Wagner’s letter didn’t rehash the economic and social benefits of the fast train link, instead it spoke to something much more fundamental.

The Blues’ boss focussed his attention on the impact the withdrawal of support would have on ‘continued trust and confidence in the UK government which supports foreign direct investment’.

Upsetting a few Brummie car dealers and small business owners may have looked like manageable collateral damage to Sunak and his advisers, but losing the trust of the global investment community may be too big a price even for them. Money, it seems, does make the world go round.

Birmingham Alabama has acknowledged the importance of attracting global investment.

As was revealed in a recent survey – ‘job creation tied to international investment in Alabama has been rapidly outpacing the state’s general employment growth rate’.

Analysis from Global Business Alliance says employment tied to Foreign Direct Investment surged 12% in the last decade, with FDI projects generating nearly half of new capital and 40% of job commitments since 2020.

Greg Cranfield, Secretary of Alabama Department of Commerce said; ‘International investment projects represent major job-creation engines for many Alabama communities’ and claimed ‘FDI has injected vitality into local economies.’  I’m sure they could do with a bit of that in Digbeth and Selly Oak.

In the past decade international investment in Alabama has surpassed $25billion – $10billion in the last 12 months alone – and generated 38,000 new jobs in key sectors. It is for these hard-nosed reasons PM Sunak will have to think long and hard about the damage this reversal could do across the entire country.

As Wagner wrote: “The expectation is that the government will honour its commitment to deliver on publicly stated long term plans. Any deviation could result in a loss of investor trust, and this would have a considerable negative impact on the UK.”

While the fortunes of Birmingham City FC might not hang entirely on the completion of the rail link, the broader city’s aspirations certainly do.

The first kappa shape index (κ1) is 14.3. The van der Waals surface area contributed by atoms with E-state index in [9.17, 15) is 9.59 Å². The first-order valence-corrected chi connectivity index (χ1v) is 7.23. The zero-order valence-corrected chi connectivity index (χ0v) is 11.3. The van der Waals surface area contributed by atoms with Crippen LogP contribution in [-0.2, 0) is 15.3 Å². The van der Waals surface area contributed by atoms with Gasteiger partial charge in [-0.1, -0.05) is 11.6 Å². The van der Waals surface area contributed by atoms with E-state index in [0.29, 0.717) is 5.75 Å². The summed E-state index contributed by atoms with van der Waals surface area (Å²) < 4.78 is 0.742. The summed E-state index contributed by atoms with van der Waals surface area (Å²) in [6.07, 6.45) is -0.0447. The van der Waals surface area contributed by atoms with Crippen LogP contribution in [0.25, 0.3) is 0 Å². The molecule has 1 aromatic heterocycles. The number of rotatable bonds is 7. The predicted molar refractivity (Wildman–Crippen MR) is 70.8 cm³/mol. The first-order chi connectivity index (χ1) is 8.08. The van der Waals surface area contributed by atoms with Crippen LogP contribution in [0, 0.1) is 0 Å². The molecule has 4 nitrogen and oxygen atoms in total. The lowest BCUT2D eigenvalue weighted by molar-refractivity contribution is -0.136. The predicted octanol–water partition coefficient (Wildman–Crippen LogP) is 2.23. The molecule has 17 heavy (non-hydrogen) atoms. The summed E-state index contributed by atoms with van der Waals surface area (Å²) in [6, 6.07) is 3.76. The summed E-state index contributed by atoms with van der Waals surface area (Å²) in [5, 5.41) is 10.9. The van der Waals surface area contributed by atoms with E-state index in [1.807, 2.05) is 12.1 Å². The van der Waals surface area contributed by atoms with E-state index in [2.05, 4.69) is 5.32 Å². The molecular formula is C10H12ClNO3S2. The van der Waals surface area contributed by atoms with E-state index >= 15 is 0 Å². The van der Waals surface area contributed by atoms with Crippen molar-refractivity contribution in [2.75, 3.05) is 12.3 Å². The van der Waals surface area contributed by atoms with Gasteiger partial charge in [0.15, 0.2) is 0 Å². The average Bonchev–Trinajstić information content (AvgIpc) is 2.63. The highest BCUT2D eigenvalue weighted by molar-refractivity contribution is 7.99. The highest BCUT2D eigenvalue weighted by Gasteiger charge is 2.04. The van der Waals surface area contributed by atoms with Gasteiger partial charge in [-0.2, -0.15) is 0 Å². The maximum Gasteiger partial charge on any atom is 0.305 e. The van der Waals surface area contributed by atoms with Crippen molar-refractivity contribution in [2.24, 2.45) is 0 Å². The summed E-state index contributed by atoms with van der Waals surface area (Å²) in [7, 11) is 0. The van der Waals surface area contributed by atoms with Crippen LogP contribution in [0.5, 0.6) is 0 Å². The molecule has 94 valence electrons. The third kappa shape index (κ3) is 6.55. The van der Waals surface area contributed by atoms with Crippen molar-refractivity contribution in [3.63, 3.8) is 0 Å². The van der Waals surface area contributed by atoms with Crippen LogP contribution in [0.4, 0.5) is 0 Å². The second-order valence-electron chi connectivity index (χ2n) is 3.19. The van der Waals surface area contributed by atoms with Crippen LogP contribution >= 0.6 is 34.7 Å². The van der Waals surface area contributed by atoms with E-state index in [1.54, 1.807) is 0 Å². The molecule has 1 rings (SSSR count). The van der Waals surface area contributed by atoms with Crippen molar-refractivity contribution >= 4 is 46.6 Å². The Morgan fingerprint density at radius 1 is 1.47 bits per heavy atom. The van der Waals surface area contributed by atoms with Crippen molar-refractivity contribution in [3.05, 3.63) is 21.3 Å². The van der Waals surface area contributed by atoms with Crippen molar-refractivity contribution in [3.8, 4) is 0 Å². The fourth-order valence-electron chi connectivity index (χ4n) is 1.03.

As Wagner’s letter – reproduced in the Financial Times – said: “Knighthead’s goal is to make Birmingham City, and by extension Birmingham, a beacon for excellence that is recognised worldwide. This means investing in world class facilities and infrastructure. Making the Club, and Birmingham, a destination of choice… a location that people will want to visit … we will drive significant investment into the city, creating new jobs and new opportunities.”

Birmingham has already experienced the power of hosting global events. But despite staging one of the most successful Commonwealth Games, it may have proved ‘a step too far’ for the city’s leaders, distracting them from the bigger financial challenges facing Europe’s largest local authority.

While the $775million bill for hosting the Games was picked up by central government and covered through ticketing and commercial activities, critics claim it pulled officers and elected members’ focus away from ‘the basics’ taxpayers were concerned about.

While Birmingham UK’s leaders were no doubt fretting about getting tickets, hospitality and being visible in the flag waving and swell of civic pride, their counterparts in Alabama were laying out their post-Covid economic recovery plan to improve local hiring rates, reform small business taxes, improve infrastructure and network with global investors.

As the Commissioners sit on the slow train north from London to take up their duties in rectifying Birmingham’s financial plight, you wonder if a call to their US counterparts in Alabama might be a worthwhile use of the time.

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Martin Liptrot

Martin Liptrot is a Public Affairs, PR and Marketing consultant working with UK, US and Global clients to try and ‘make good ideas happen’.